In front of a group that was intently focused on his every word and featured several running digital camcorders with a few cameras clicking for a little extra distraction.
It can't be an easy proposition no matter how experienced an individual is with the setting. Shoot, I was pretty intimidated before asking the Champ a question and nobody was paying me any attention.
Most of the discussion centered on his upcoming bout with Dan Hardy and St. Pierre's contemplation of trying to join the Canadian Olympic wrestling team for the 2012 Summer Games in London. During the latter discussion, Georges made it clear that he's always looking for a new challenge and, despite seeing numerous legitimate challengers in his weight class, he didn't want to wake up an old(-ish) man who regretted passing on the test.
Since the topic had run its course, I used the challenge angle to see what GSP thought about possibly bumping up to middleweight and making a run at Anderson Silva.
As with every other inquiry, St. Pierre held eye contact until he finished answering my question, gave a thoughtful and eloquent explanation of the situation, and thoroughly handled the matter:
—It would have to be a permanent move because sliding back down to welterweight would put an unwelcome and unhealthy strain on his body. Health is obviously of paramount importance to him.
—Middleweight is populated by several of GSP's friends and training partners (he mentioned Patrick Cote and Nate Marquardt amongst others). This presents a problem because St. Pierre said he would NEVER fight a friend. The example he gave—and it's tough to argue with his logic—was that the relationship robs him of his killer-instinct.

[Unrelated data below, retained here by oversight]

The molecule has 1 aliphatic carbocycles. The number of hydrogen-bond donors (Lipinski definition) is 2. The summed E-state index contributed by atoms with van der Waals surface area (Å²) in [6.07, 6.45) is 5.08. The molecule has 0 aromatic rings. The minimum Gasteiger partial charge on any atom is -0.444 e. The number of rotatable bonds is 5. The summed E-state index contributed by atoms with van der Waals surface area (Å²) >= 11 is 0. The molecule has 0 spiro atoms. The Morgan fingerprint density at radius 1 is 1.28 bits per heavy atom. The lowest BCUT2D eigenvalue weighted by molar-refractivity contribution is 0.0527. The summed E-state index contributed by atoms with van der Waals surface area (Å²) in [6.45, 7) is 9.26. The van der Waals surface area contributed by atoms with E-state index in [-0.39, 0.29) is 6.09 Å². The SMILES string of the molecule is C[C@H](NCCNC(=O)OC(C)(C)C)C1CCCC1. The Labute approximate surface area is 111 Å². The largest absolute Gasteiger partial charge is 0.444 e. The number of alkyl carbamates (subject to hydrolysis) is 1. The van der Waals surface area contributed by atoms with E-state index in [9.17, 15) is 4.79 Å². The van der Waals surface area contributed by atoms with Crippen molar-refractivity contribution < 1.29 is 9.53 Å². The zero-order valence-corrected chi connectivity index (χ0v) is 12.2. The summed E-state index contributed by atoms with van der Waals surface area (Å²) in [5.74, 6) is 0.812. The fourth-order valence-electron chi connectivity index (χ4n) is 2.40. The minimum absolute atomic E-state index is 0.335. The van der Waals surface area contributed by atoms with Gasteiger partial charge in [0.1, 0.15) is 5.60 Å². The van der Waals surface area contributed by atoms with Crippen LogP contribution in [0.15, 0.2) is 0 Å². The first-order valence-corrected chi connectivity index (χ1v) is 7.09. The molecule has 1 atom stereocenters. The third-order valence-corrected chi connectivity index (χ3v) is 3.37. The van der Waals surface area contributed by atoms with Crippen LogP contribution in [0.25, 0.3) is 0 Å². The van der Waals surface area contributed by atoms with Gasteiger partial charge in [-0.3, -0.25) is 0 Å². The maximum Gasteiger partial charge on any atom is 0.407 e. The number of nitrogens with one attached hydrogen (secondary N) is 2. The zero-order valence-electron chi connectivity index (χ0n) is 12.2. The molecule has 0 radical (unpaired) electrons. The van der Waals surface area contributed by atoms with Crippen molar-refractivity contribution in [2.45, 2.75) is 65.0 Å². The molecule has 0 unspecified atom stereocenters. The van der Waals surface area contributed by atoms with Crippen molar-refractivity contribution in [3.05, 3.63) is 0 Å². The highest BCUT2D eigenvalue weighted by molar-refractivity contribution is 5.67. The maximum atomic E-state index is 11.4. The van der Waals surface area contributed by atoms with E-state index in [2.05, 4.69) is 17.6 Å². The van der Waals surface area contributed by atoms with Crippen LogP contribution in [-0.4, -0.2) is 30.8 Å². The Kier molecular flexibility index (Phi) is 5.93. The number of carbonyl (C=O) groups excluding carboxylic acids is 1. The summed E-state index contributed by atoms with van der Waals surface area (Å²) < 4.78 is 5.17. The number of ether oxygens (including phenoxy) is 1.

His exact words involved the prospect of inflicting "cerebral damage" to a buddy or leaving a permanent scar on his face from the mounted position.
Agree or disagree, it's tough to fault an individual for putting concern for a friend at the top of his priorities.
—There is also a timing issue. St. Pierre said he wouldn't feel comfortable fighting unless he could tip the scales north of 200 pounds, which makes sense. Though the former trash collector and bouncer boasts a new dietitian, he's only walking around at 193 and that's after several months of training. So putting on another 10 pounds or so would be a longer endeavor.
Unfortunately for those of us desperate to see both the Spider and GSP seriously challenged, I got the distinct impression it wasn't something on St. Pierre's radar.
Who could blame him?
Georges St. Pierre is the UFC Welterweight Champion, he's got another challenger sniping away at him in the press, he's got a gorgeous new girlfriend, and he's got to make an important decision regarding the possible attainment of a childhood dream (the Olympics) in the very near future.
Sounds like his radar is filling up quickly. As is his bandwagon so you better get a seat while you can.
I just got mine.